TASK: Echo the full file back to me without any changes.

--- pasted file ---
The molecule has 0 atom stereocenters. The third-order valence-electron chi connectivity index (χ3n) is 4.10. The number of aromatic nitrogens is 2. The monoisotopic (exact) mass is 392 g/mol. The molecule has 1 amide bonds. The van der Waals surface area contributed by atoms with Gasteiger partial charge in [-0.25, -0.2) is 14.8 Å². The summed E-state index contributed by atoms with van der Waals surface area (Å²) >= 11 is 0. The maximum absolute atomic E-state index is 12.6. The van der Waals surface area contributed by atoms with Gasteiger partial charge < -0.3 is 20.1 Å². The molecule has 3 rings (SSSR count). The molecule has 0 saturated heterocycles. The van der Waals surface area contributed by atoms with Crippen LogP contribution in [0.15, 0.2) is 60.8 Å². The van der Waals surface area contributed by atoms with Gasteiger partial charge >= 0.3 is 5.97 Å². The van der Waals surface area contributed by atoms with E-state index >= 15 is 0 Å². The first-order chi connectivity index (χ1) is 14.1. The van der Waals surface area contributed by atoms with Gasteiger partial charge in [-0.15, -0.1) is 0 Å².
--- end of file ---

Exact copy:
The molecule has 0 atom stereocenters. The third-order valence-electron chi connectivity index (χ3n) is 4.10. The number of aromatic nitrogens is 2. The monoisotopic (exact) mass is 392 g/mol. The molecule has 1 amide bonds. The van der Waals surface area contributed by atoms with Gasteiger partial charge in [-0.25, -0.2) is 14.8 Å². The summed E-state index contributed by atoms with van der Waals surface area (Å²) >= 11 is 0. The maximum absolute atomic E-state index is 12.6. The van der Waals surface area contributed by atoms with Gasteiger partial charge < -0.3 is 20.1 Å². The molecule has 3 rings (SSSR count). The molecule has 0 saturated heterocycles. The van der Waals surface area contributed by atoms with Crippen LogP contribution in [0.15, 0.2) is 60.8 Å². The van der Waals surface area contributed by atoms with Gasteiger partial charge >= 0.3 is 5.97 Å². The van der Waals surface area contributed by atoms with E-state index >= 15 is 0 Å². The first-order chi connectivity index (χ1) is 14.1. The van der Waals surface area contributed by atoms with Gasteiger partial charge in [-0.15, -0.1) is 0 Å².